There was a significant increase in the number of clients tested for HIV in Midlands province from 4% (n=59 512) in 2010 to 21% (n=382 559) in 2014. A sharp increase was noted from 2013 to 2014 from 6 to 21% (Figure 2). Age groups for HTC uptake were regrouped into two, <15 and ≥15 years. A smaller proportion of children below 15 years was tested for HIV each year, 0.74% (n=5 052), 0.7% (n=4 914), 1.2% (n=8 176), 0.8% (n=5 131) and 6% (n=44 715), from 2010 to 2014 respectively. However, there was a sharp increase in clients who were tested for HIV in both age groups from 2013 to 2014. 
 
 
The increase in clients who received HTC from 2010 to 2014 was statistically significant for both age groups, X2=79 851; p<0.01 and X2=207 138; p<0.01 respectively. The difference between the two trends was statistically significant with X2=19.8; p<0.01. HTC showed a significant increase across all districts from 2010 to 2014. All the districts recorded the highest HTC uptake in 2014 with Mberengwa having the highest uptake rate of 22% (n=11 643) and Gokwe with the lowest rate of 14% (n=4 778).
HTC positivity rate declined from 29% in 2010 to 7% in 2014. The decline was statistically significant, X2= 32 551; p<0.01 (Figure 3). 
 
 
Figure 4 shows a significant decline in HIV positivity across all age groups. Positivity rates were higher in the 25 to 49 years age group and declined from 36% in 2010 to 13% in 2014. 
 
 
There was a significant decline in the positivity rate for both males and females. However males had higher positivity rates than females from 2010 to 2014. Average positivity rates for the whole period were 16% for males and 14% for females. The decline was statistically significant for both males and females, X2= 8 383.6; p<0.01 and X2= 18 811.3; p<0.01 respectively.
All districts show a decline in HIV positivity rates from 2010 to 2014, Gweru district with the highest rate of 50% in 2010. Gokwe had the highest positivity rate of 43% in 2011. Individuals in the 20 to 49 years age group who were tested as couples had the highest positivity rate from 2010 up to mid-2012. From 2013 to 2014, the above 50 years age group showed higher HIV positivity rates,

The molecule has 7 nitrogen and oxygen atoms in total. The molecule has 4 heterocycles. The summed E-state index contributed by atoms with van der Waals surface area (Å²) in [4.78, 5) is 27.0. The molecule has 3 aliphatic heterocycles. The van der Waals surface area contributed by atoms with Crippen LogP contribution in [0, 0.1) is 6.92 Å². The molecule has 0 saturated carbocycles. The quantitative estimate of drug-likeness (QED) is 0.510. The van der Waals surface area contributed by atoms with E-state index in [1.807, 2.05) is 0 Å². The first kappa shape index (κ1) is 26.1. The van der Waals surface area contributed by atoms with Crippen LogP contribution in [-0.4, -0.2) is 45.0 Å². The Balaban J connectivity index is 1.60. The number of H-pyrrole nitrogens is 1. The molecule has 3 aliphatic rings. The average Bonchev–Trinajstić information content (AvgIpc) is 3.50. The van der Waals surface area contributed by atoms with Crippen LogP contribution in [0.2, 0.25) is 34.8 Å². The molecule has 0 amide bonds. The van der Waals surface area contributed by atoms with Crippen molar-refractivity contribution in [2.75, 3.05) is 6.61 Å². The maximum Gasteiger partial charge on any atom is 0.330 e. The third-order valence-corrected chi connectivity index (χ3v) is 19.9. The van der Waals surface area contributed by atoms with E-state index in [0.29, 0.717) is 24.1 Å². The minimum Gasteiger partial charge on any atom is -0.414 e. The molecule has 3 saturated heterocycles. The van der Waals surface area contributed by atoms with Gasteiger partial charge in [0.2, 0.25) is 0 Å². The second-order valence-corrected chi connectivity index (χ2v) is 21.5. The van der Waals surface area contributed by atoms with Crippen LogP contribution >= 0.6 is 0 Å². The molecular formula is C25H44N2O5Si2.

X2= 68.9; p<0.01, X2= 708.2; p<0.01 and X2= 26.9; p<0.01 respectively.
 

 


 DISCUSSION

From the secondary HTC data, more women received HIV testing and counseling than men. This was attributed to the fact that women have more contact with health facilities and as such have more opportunities for HTC which they take up as compared to men. In a study by Topp et al. (2016) in Zambia, it was found that among those who accepted testing in the PITC program, 44% were men. Of the HIV positive, 41% of the men enrolled in HIV care and treatment. The study findings indicated that clinics in Lusaka were more acceptable to women than to men (Topp et al., 2016). Matovu et al. (2013) in Rakai, Uganda found out that being male was significantly associated with the less likelihood of individual HIV testing. Stigma and the fear of HIV positive results were found to be barriers to accessing VCT services in sub Saharan Africa (Matovu and Makumbi, 2007). In a cross sectional study by Sanga et al. (2015) in Arusha City in Tanzania, females were about twice more likely to test for HIV than males. This implies the need to mobilize men for HTC for example in beer halls, churches and workplaces, where they are mostly found.